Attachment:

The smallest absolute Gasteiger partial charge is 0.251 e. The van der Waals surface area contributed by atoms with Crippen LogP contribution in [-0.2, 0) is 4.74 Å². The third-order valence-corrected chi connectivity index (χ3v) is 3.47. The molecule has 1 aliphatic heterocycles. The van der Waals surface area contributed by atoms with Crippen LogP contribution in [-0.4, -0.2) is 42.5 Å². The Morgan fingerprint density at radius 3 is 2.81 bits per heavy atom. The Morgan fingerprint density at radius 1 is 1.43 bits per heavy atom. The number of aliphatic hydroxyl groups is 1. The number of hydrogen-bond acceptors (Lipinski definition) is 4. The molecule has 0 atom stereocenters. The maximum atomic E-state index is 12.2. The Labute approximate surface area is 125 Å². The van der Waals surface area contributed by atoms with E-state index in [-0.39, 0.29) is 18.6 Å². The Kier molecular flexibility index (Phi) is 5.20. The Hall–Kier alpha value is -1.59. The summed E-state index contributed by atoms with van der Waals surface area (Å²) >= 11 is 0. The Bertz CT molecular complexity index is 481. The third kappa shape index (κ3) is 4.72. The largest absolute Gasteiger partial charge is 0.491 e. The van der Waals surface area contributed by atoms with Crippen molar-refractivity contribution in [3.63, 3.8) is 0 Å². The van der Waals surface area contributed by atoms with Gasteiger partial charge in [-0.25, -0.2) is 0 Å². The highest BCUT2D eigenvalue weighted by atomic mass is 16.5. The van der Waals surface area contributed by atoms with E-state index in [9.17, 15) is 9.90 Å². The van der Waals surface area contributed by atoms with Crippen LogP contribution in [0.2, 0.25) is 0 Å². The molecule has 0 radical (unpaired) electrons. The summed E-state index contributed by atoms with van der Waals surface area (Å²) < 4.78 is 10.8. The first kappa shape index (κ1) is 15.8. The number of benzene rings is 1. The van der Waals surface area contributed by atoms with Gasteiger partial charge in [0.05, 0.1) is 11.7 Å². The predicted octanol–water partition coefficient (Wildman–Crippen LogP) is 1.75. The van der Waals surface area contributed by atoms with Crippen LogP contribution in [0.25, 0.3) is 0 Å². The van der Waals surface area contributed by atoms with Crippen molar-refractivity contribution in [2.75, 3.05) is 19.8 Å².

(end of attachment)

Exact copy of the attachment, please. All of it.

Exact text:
The smallest absolute Gasteiger partial charge is 0.251 e. The van der Waals surface area contributed by atoms with Crippen LogP contribution in [-0.2, 0) is 4.74 Å². The third-order valence-corrected chi connectivity index (χ3v) is 3.47. The molecule has 1 aliphatic heterocycles. The van der Waals surface area contributed by atoms with Crippen LogP contribution in [-0.4, -0.2) is 42.5 Å². The Morgan fingerprint density at radius 3 is 2.81 bits per heavy atom. The Morgan fingerprint density at radius 1 is 1.43 bits per heavy atom. The number of aliphatic hydroxyl groups is 1. The number of hydrogen-bond acceptors (Lipinski definition) is 4. The molecule has 0 atom stereocenters. The maximum atomic E-state index is 12.2. The Labute approximate surface area is 125 Å². The van der Waals surface area contributed by atoms with E-state index in [-0.39, 0.29) is 18.6 Å². The Kier molecular flexibility index (Phi) is 5.20. The Hall–Kier alpha value is -1.59. The summed E-state index contributed by atoms with van der Waals surface area (Å²) >= 11 is 0. The Bertz CT molecular complexity index is 481. The third kappa shape index (κ3) is 4.72. The largest absolute Gasteiger partial charge is 0.491 e. The van der Waals surface area contributed by atoms with Crippen molar-refractivity contribution in [3.63, 3.8) is 0 Å². The van der Waals surface area contributed by atoms with Gasteiger partial charge in [-0.25, -0.2) is 0 Å². The highest BCUT2D eigenvalue weighted by atomic mass is 16.5. The van der Waals surface area contributed by atoms with E-state index in [9.17, 15) is 9.90 Å². The van der Waals surface area contributed by atoms with Crippen LogP contribution in [0.2, 0.25) is 0 Å². The molecule has 0 radical (unpaired) electrons. The summed E-state index contributed by atoms with van der Waals surface area (Å²) < 4.78 is 10.8. The first kappa shape index (κ1) is 15.8. The number of benzene rings is 1. The van der Waals surface area contributed by atoms with Gasteiger partial charge in [0.05, 0.1) is 11.7 Å². The predicted octanol–water partition coefficient (Wildman–Crippen LogP) is 1.75. The van der Waals surface area contributed by atoms with Crippen LogP contribution in [0.25, 0.3) is 0 Å². The van der Waals surface area contributed by atoms with Crippen molar-refractivity contribution in [2.75, 3.05) is 19.8 Å².